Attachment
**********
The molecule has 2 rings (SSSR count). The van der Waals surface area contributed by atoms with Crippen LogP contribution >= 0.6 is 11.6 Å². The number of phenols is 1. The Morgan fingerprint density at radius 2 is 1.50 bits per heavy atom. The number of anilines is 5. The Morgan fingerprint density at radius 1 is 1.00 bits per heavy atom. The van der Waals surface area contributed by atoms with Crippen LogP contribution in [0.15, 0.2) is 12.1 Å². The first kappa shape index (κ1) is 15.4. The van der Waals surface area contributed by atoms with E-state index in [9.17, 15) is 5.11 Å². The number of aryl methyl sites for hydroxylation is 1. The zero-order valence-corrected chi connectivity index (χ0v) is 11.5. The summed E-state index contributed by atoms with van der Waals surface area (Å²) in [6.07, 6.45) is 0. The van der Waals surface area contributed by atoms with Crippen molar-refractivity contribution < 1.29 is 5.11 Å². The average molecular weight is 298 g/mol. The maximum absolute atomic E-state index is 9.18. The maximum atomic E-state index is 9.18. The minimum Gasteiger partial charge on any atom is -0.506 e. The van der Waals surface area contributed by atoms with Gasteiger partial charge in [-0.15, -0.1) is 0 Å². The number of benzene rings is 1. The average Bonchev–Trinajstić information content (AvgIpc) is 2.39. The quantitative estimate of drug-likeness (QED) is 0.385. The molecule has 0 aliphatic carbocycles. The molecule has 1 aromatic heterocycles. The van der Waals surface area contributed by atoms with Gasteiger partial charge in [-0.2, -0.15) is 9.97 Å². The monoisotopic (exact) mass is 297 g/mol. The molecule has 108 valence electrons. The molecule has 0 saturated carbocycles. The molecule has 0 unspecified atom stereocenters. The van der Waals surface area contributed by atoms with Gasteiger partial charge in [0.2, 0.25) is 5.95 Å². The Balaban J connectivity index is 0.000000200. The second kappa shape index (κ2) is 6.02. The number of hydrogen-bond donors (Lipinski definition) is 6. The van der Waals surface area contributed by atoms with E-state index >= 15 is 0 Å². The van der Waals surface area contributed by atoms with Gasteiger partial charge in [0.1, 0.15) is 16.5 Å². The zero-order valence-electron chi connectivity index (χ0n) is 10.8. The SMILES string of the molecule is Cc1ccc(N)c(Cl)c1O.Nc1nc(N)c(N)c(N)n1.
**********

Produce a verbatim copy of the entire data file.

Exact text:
The molecule has 2 rings (SSSR count). The van der Waals surface area contributed by atoms with Crippen LogP contribution >= 0.6 is 11.6 Å². The number of phenols is 1. The Morgan fingerprint density at radius 2 is 1.50 bits per heavy atom. The number of anilines is 5. The Morgan fingerprint density at radius 1 is 1.00 bits per heavy atom. The van der Waals surface area contributed by atoms with Crippen LogP contribution in [0.15, 0.2) is 12.1 Å². The first kappa shape index (κ1) is 15.4. The van der Waals surface area contributed by atoms with E-state index in [9.17, 15) is 5.11 Å². The number of aryl methyl sites for hydroxylation is 1. The zero-order valence-corrected chi connectivity index (χ0v) is 11.5. The summed E-state index contributed by atoms with van der Waals surface area (Å²) in [6.07, 6.45) is 0. The van der Waals surface area contributed by atoms with Crippen molar-refractivity contribution < 1.29 is 5.11 Å². The average molecular weight is 298 g/mol. The maximum absolute atomic E-state index is 9.18. The maximum atomic E-state index is 9.18. The minimum Gasteiger partial charge on any atom is -0.506 e. The van der Waals surface area contributed by atoms with Gasteiger partial charge in [-0.15, -0.1) is 0 Å². The number of benzene rings is 1. The average Bonchev–Trinajstić information content (AvgIpc) is 2.39. The quantitative estimate of drug-likeness (QED) is 0.385. The molecule has 0 aliphatic carbocycles. The molecule has 1 aromatic heterocycles. The van der Waals surface area contributed by atoms with Gasteiger partial charge in [-0.2, -0.15) is 9.97 Å². The monoisotopic (exact) mass is 297 g/mol. The molecule has 108 valence electrons. The molecule has 0 saturated carbocycles. The molecule has 0 unspecified atom stereocenters. The van der Waals surface area contributed by atoms with Gasteiger partial charge in [0.2, 0.25) is 5.95 Å². The Balaban J connectivity index is 0.000000200. The second kappa shape index (κ2) is 6.02. The number of hydrogen-bond donors (Lipinski definition) is 6. The van der Waals surface area contributed by atoms with E-state index >= 15 is 0 Å². The van der Waals surface area contributed by atoms with Gasteiger partial charge in [0.1, 0.15) is 16.5 Å². The zero-order valence-electron chi connectivity index (χ0n) is 10.8. The SMILES string of the molecule is Cc1ccc(N)c(Cl)c1O.Nc1nc(N)c(N)c(N)n1.